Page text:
At present, capital expenses are often covered by loans taken out by utilities and repaid by the fees collected from water users. The main federal funding mechanism for drinking water is the State Revolving Loan Fund (SRLF), which provides low-interest loans to utilities. The SRLF provides useful financing for utilities across the country, but many smaller utilities struggle to pay those loans, and some states struggle to provide the required matching funds.

Water infrastructure did not always depend so heavily on loans. In the 1970s and early 1980s, the federal government provided significant grant money to water utilities. There are still a number of federal grant programs, including Water Infrastructure Improvements for the Nation Act (WIIN), Public Water System Supervision (PWSS), Tribal Public Water System Supervision, and Training and Technical Assistance for Small Systems.21

Congress should revive this approach and replace water infrastructure loans with grants. This would ensure that all utilities can afford to build out and maintain necessary infrastructure as well as eliminate the water rates that are used to directly or indirectly finance capital expenses.

Water utilities’ day-to-day expenses are currently distributed down to users through water bills. Replacing these charges with more progressive taxes would allow for the total elimination of residential water bills and result in a more equal distribution of income and consumption. Any level of government could do this. Municipalities could use property taxes to eliminate user charges, states could use state income or sales taxes, and the federal government could use the federal income tax. But if equality is the goal, it is worth noting that the federal tax system is currently much more progressive than state tax systems.22

This is not a new idea. Ireland does not charge residents for water and an effort to introduce charges in 2014 led to such immense backlash that the government scrapped them two years later.23 Some US cities have already begun experimenting with progressive water billing. For example, Philadelphia offers income-based water rates for those whose income is below 150 percent of the federal poverty line.24 Though this is good because it caps the amount any one household pays for its water bill, only households that apply are enrolled in the program. There are poor households that would qualify but are not receiving the benefit because they haven’t filled out the paperwork. Eliminating rates and fees altogether would be more effective.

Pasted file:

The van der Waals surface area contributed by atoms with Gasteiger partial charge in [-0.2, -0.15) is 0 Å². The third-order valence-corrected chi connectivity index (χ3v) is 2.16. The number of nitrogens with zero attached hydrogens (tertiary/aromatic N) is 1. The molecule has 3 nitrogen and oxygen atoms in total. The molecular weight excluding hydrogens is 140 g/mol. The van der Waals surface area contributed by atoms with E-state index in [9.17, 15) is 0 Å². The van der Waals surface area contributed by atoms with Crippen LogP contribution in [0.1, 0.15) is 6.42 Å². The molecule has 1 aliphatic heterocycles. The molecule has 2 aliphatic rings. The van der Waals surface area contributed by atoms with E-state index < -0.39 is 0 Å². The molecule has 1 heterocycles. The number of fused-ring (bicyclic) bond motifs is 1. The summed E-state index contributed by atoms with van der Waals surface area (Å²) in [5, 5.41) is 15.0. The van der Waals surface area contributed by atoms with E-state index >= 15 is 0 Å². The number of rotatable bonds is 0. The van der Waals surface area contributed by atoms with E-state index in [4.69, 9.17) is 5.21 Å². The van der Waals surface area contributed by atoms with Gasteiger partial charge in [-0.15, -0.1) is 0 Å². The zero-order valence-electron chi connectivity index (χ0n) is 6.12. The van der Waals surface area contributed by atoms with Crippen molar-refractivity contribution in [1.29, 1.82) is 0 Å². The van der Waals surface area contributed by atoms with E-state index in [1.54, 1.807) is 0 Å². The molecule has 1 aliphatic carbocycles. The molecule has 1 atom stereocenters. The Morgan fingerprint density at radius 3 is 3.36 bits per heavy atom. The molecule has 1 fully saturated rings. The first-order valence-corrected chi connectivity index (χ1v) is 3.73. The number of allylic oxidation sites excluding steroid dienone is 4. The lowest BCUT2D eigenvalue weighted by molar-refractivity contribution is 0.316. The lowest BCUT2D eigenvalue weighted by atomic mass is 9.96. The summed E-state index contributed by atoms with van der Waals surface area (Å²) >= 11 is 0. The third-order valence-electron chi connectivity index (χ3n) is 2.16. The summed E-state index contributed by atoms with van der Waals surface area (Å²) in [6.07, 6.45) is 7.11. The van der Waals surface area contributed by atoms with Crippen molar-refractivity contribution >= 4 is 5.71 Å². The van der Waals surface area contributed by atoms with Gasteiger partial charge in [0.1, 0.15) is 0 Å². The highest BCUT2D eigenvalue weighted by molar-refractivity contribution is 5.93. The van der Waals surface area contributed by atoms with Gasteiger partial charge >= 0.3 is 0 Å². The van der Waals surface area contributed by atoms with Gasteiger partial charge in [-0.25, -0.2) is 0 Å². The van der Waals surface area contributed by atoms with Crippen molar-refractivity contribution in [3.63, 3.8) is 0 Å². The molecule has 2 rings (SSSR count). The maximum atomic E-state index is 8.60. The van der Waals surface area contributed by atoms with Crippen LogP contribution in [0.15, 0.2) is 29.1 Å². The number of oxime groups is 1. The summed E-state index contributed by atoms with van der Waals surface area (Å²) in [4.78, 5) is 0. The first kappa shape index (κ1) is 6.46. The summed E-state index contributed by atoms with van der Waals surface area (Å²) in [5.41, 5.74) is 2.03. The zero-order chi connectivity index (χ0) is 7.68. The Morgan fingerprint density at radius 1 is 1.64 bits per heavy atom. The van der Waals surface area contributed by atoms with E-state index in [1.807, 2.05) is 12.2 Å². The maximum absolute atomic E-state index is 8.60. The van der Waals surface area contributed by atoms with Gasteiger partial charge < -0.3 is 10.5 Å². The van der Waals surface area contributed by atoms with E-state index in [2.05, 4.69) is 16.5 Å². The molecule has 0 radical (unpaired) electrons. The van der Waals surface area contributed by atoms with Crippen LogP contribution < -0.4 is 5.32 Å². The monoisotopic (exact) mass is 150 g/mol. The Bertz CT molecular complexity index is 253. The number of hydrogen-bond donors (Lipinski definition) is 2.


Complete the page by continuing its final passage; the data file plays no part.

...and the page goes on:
Curbing Utilization

A natural objection to making residential water free is that it will cause overutilization and waste.

One problem with this objection is that there are many housing units in the country where water is already not metered for several reasons: it is paid for on a building-wide basis; it is included in rent; or the utility bases bills on estimated use, which is just an average of use in the area. In these cases, water is already free at the margin and yet overuse does not appear to be a significant problem.

Moreover, in areas of the country where limited water supply is a concern, prices are not the preferred method for controlling it. Instead of relying on rates, utilities and governments can and do use a variety of tools to decrease usage, including:

  • Repairing water infrastructure, which loses an estimated 14–18 percent of treated water on the way to people’s homes.25
  • Fixing household leaks, which account for 1 trillion gallons of lost water every year and increase residential bills.26 Government programs already exist that help households repair plumbing leaks.27
  • Restricting lawn watering.28
  • Water recycling, which is the process of treating wastewater for reuse.29
  • Water efficiency standards for plumbing fixtures, which have been in place for decades and have reduced usage. For example, the George H.W. Bush administration introduced federal water efficiency standards in 1992, and the Water Research Foundation found that indoor usage has decreased by 22 percent since 1999 as a result.30
  • Eliminating nonfunctional grass,31 the country’s most common irrigated crop.32
  • Focusing on the biggest users of water, which are heavy industry and agriculture.33
“Wildflowers on Nevada highway, May 1972.” U.S. National Archives / EPA.
“Golf club at Lake Havasu City, May 1972.” U.S. National Archives / EPA.
“Housing in Las Vegas, May 1972.” U.S. National Archives / EPA.
Drinking glass

Even if you believed that water rates were useful for curbing utilization, this would only be true for water consumed beyond the bare minimum needed for a basic standard of living: drinking, cooking, bathing, flushing, cleaning, and so on. This basic amount of water use cannot and should not be cut back, meaning that charges applied to it are not affecting the relevant decisional margin. Any water utility that determined that usage charges were necessary to keep utilization within appropriate levels should provide each customer a basic amount of water for free each month and only charge for usage in excess of that amount.